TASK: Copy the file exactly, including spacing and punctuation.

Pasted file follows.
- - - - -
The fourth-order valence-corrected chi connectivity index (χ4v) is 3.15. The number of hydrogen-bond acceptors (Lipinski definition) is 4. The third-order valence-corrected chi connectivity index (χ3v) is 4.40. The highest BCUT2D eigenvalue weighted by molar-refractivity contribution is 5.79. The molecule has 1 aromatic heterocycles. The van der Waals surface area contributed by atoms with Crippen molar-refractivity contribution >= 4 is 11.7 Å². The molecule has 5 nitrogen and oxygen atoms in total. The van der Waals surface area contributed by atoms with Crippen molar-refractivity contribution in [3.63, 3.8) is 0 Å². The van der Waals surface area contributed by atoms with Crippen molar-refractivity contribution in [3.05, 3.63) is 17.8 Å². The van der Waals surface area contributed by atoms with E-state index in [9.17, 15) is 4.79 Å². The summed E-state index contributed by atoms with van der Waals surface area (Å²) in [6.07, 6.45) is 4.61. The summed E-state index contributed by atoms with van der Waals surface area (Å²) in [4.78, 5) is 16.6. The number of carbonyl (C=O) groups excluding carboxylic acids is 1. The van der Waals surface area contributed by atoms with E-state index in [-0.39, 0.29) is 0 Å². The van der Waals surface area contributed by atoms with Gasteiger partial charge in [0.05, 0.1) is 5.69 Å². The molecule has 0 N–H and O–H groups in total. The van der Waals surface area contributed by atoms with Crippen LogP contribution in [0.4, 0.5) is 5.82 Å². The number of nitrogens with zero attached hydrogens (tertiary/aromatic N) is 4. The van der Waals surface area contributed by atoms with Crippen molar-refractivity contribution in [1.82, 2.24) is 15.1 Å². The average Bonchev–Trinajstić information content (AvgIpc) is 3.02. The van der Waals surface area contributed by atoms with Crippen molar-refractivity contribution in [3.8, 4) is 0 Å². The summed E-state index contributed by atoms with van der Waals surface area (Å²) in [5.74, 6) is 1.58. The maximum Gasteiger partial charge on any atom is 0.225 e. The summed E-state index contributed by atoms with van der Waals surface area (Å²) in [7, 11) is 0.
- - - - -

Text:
The fourth-order valence-corrected chi connectivity index (χ4v) is 3.15. The number of hydrogen-bond acceptors (Lipinski definition) is 4. The third-order valence-corrected chi connectivity index (χ3v) is 4.40. The highest BCUT2D eigenvalue weighted by molar-refractivity contribution is 5.79. The molecule has 1 aromatic heterocycles. The van der Waals surface area contributed by atoms with Crippen molar-refractivity contribution >= 4 is 11.7 Å². The molecule has 5 nitrogen and oxygen atoms in total. The van der Waals surface area contributed by atoms with Crippen molar-refractivity contribution in [3.63, 3.8) is 0 Å². The van der Waals surface area contributed by atoms with Crippen molar-refractivity contribution in [3.05, 3.63) is 17.8 Å². The van der Waals surface area contributed by atoms with E-state index in [9.17, 15) is 4.79 Å². The summed E-state index contributed by atoms with van der Waals surface area (Å²) in [6.07, 6.45) is 4.61. The summed E-state index contributed by atoms with van der Waals surface area (Å²) in [4.78, 5) is 16.6. The number of carbonyl (C=O) groups excluding carboxylic acids is 1. The van der Waals surface area contributed by atoms with E-state index in [-0.39, 0.29) is 0 Å². The van der Waals surface area contributed by atoms with Gasteiger partial charge in [0.05, 0.1) is 5.69 Å². The molecule has 0 N–H and O–H groups in total. The van der Waals surface area contributed by atoms with Crippen LogP contribution in [0.4, 0.5) is 5.82 Å². The number of nitrogens with zero attached hydrogens (tertiary/aromatic N) is 4. The van der Waals surface area contributed by atoms with Crippen molar-refractivity contribution in [1.82, 2.24) is 15.1 Å². The average Bonchev–Trinajstić information content (AvgIpc) is 3.02. The van der Waals surface area contributed by atoms with Crippen molar-refractivity contribution in [3.8, 4) is 0 Å². The summed E-state index contributed by atoms with van der Waals surface area (Å²) in [5.74, 6) is 1.58. The maximum Gasteiger partial charge on any atom is 0.225 e. The summed E-state index contributed by atoms with van der Waals surface area (Å²) in [7, 11) is 0.